Weekly Market Outlook: Jan 31st — Feb 4th: RBA, BoE, and ECB Decide Ahead of US NFPs

JFD Brokers
8 min readJan 31, 2022

We have a relatively busy week ahead of us, with three central banks deciding on monetary policy: The RBA, the BoE, and the ECB. Only the BoE is expected to act and lift interest rates, but this doesn’t mean that the others will pass unnoticed. On the contrary, participants may be eager to find out opinions and views with regards to their future course of action. On Friday, we have the US employment report, which could add credence to the view of a March hike by the Fed and multiple more for the rest of the year.

On Monday, during the Asian trading, we already got Japan’s preliminary industrial production for January and the retail sales for December. IP slid 1.0% mom, after rising 7.0% in December, while retail sales slowed to +1.4% yoy from +1.9%. Chinese markets were closed and will stay closed for the whole week, in celebration of the Lunar New Year.

Later in the day, we have Eurozone’s preliminary GDP for Q4 and Germany’s preliminary inflation data for January. Eurozone’s GDP is expected to have slowed to +0.3% qoq form +2.2%, but this would take the yoy rate up to +4.7% from 3.9%. Both Germany’s CPI and HICP rates are expected to have declined, to +4.3% yoy and +4.7% yoy, from +5.3% and +5.7% respectively.

On Tuesday, during the Asian session, the RBA decides on interest rates, but no action is expected. At their latest gathering, officials noted that rates could start rising in 2023, meaning that they will stay untouched this year. However, market participants have a different opinion. According to the ASX 30-day interbank cash rate futures yield curve, they expect the first rate hike to be delivered in May, while they see the OCR exceeding 1.0% by year end. In other words, they anticipate slightly more than 4 increases this year.

Yes, Australian data have been supporting the idea that the lift-offs could start this year, with the unemployment rate sliding decently in December, and inflation for the last three months of 2021 accelerating by more than expected. However, even if the RBA sounds more optimistic than previously, and perhaps opens the door for higher rates in 2022, we see the notion of hinting 4 hikes by December as very unlikely. Therefore, with all that in mind, we see ample room for disappointment, something that could add extra pressure to the already wounded Aussie.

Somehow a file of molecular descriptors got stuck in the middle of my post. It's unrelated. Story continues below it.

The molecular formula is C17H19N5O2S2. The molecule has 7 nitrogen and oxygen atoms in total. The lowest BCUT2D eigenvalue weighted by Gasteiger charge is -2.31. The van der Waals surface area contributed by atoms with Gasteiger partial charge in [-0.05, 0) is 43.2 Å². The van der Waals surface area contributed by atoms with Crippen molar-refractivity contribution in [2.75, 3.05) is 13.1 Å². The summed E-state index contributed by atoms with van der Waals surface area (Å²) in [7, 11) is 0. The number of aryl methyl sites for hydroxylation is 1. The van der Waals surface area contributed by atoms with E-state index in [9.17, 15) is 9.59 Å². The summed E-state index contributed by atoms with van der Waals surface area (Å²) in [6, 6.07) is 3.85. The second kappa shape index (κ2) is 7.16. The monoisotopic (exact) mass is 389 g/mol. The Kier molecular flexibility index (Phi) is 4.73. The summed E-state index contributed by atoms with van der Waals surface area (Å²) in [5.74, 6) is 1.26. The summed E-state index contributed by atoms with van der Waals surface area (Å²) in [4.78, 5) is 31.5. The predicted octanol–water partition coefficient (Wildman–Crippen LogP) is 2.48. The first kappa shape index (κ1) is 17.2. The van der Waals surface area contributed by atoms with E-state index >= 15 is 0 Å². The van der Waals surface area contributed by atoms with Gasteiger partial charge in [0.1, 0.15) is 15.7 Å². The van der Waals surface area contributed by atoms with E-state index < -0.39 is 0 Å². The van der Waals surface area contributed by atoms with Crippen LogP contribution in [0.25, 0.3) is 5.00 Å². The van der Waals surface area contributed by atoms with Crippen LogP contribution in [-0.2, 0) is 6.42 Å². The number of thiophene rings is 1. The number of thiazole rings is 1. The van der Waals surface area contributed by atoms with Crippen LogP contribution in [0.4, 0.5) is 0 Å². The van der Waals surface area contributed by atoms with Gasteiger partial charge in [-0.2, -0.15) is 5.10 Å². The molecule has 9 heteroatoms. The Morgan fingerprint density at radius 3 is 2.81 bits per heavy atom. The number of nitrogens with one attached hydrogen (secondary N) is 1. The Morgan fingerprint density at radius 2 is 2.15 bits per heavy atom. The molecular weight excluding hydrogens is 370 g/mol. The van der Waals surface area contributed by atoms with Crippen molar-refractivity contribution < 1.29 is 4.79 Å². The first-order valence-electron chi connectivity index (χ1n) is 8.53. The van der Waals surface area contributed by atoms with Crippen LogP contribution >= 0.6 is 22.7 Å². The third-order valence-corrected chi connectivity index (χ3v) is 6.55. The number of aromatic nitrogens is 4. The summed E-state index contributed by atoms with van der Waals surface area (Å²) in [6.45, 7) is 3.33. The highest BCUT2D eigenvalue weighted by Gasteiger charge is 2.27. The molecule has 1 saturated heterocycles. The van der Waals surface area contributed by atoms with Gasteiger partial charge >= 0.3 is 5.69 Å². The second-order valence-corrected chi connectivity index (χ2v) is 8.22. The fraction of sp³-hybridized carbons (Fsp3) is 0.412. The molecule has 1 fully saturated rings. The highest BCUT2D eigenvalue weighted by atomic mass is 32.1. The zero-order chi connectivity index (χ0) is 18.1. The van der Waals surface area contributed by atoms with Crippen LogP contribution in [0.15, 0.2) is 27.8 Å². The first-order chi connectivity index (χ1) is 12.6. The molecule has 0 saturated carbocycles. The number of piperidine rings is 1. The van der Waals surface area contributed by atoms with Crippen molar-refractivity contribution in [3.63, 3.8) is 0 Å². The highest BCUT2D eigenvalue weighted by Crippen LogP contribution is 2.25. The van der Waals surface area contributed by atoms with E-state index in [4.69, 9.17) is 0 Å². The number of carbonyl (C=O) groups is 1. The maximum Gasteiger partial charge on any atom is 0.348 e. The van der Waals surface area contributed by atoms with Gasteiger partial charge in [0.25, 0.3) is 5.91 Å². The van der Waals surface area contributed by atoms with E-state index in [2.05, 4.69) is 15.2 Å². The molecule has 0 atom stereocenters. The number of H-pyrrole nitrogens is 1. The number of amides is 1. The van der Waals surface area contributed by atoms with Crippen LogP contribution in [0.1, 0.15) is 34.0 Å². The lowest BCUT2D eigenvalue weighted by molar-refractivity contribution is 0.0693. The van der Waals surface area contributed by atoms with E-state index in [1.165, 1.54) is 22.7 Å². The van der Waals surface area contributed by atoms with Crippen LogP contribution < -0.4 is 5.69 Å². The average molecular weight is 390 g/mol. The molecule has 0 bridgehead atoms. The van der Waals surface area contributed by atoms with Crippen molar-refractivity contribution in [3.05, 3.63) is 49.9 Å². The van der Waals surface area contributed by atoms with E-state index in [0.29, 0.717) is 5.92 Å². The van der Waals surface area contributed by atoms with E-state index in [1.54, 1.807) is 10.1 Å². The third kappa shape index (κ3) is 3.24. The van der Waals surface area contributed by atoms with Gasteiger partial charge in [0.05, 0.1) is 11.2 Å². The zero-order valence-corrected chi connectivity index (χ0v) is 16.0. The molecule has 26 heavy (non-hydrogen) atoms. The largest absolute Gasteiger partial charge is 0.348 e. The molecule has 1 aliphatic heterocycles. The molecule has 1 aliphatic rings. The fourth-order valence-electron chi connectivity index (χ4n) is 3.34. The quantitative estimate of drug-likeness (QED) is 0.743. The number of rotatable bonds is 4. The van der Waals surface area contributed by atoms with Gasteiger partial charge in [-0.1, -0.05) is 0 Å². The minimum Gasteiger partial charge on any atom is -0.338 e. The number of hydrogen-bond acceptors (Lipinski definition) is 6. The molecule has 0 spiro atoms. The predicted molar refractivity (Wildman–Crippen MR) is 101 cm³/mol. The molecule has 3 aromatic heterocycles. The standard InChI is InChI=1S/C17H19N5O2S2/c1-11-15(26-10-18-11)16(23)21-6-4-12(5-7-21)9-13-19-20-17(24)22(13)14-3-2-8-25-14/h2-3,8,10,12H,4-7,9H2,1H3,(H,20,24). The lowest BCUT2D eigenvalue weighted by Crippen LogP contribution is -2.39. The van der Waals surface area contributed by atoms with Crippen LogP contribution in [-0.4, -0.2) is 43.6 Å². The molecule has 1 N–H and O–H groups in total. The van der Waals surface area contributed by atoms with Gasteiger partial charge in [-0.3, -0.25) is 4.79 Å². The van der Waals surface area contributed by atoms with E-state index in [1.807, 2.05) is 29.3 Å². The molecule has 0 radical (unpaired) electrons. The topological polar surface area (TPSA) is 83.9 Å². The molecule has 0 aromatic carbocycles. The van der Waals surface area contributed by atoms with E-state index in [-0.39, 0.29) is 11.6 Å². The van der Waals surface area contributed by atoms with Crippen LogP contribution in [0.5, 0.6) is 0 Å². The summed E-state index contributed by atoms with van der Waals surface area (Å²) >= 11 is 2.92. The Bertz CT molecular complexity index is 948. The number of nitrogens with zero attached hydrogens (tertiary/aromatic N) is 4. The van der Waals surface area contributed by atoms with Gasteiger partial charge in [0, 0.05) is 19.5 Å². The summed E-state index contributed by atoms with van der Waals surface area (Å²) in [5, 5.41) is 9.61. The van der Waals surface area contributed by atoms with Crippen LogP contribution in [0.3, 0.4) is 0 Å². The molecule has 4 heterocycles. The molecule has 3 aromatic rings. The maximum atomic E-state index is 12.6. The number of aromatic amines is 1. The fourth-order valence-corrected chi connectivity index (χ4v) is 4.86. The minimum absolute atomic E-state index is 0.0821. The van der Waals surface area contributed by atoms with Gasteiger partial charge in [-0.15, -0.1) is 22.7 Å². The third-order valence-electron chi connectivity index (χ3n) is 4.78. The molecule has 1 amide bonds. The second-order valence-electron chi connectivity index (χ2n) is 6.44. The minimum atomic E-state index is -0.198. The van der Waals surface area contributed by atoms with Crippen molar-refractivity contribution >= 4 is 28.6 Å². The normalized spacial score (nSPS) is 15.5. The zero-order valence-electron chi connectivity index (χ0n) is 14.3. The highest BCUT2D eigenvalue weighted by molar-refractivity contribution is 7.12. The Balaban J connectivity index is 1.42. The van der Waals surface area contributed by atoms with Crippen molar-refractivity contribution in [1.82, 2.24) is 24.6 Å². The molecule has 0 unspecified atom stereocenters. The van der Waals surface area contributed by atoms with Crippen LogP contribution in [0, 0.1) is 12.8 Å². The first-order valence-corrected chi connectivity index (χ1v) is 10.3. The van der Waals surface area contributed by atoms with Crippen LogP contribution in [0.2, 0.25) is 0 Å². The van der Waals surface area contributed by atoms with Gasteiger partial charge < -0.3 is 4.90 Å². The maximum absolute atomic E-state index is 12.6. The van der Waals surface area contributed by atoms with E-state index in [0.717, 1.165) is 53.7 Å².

As for the data, ahead of the RBA decision, Australia releases its retail sales for December, and Japan its employment report for the same month. Later in the day, we get the final manufacturing PMIs for January from the Eurozone, the UK, and the US, but as it is usually the case, they are expected to confirm their preliminary estimates. The US ISM manufacturing index for the month is also coming out and expectations are for a slide to 57.5 from 58.7. In Canada, the monthly GDP for November is expected to reveal a slowdown to+0.4% mom from +0.8%.

On Wednesday, in the early Asian morning, New Zealand’s unemployment rate for Q4 is expected to have stayed unchanged, with the employment change expected to have slowed to +0.3% qoq from +2.0%. That said, the Labor Costs Index is expected to have accelerated to +2.9% yoy from +2.5%, keeping the door open for more rate hikes by the RBNZ.

In the Eurozone, both headline and core inflation are expected to have slowed notably, adding to chances that the ECB will sound dovish on Thursday, while in the US, the ADP report is expected to show that the private sector added 208k jobs in January from 807k in December.

On Thursday, the central bank torch will be passed to the BoE and the ECB. First, we have the BoE, which, at its latest gathering, decided to push the hike button for the first time since the outbreak of the coronavirus, lifting interest rates to 0.25% from 0.10%, and adding that more modest tightening is underway. Recent UK data have been relatively supportive, with the unemployment rate declining further in November, the CPIs accelerating more than anticipated in December, and the preliminary PMIs revealing further economic expansion during the month of January, despite at a slower pace than in December.